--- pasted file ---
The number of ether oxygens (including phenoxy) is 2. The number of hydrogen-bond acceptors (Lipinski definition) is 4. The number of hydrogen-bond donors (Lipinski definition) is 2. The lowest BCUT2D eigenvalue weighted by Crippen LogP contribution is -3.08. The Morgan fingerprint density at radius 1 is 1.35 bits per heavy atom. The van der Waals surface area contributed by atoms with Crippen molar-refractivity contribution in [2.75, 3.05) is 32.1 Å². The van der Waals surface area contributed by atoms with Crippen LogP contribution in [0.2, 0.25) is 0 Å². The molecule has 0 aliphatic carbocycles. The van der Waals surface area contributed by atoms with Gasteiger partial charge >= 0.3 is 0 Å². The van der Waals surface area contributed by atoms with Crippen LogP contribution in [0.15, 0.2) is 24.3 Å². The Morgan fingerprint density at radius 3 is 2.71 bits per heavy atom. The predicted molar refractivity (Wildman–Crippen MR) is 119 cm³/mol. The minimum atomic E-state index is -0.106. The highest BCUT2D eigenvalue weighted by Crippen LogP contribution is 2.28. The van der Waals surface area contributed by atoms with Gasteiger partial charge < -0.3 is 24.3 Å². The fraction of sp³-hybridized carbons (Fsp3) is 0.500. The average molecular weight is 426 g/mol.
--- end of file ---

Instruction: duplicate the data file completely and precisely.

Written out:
The number of ether oxygens (including phenoxy) is 2. The number of hydrogen-bond acceptors (Lipinski definition) is 4. The number of hydrogen-bond donors (Lipinski definition) is 2. The lowest BCUT2D eigenvalue weighted by Crippen LogP contribution is -3.08. The Morgan fingerprint density at radius 1 is 1.35 bits per heavy atom. The van der Waals surface area contributed by atoms with Crippen molar-refractivity contribution in [2.75, 3.05) is 32.1 Å². The van der Waals surface area contributed by atoms with Crippen LogP contribution in [0.2, 0.25) is 0 Å². The molecule has 0 aliphatic carbocycles. The van der Waals surface area contributed by atoms with Gasteiger partial charge >= 0.3 is 0 Å². The van der Waals surface area contributed by atoms with Crippen LogP contribution in [0.15, 0.2) is 24.3 Å². The Morgan fingerprint density at radius 3 is 2.71 bits per heavy atom. The predicted molar refractivity (Wildman–Crippen MR) is 119 cm³/mol. The minimum atomic E-state index is -0.106. The highest BCUT2D eigenvalue weighted by Crippen LogP contribution is 2.28. The van der Waals surface area contributed by atoms with Gasteiger partial charge < -0.3 is 24.3 Å². The fraction of sp³-hybridized carbons (Fsp3) is 0.500. The average molecular weight is 426 g/mol.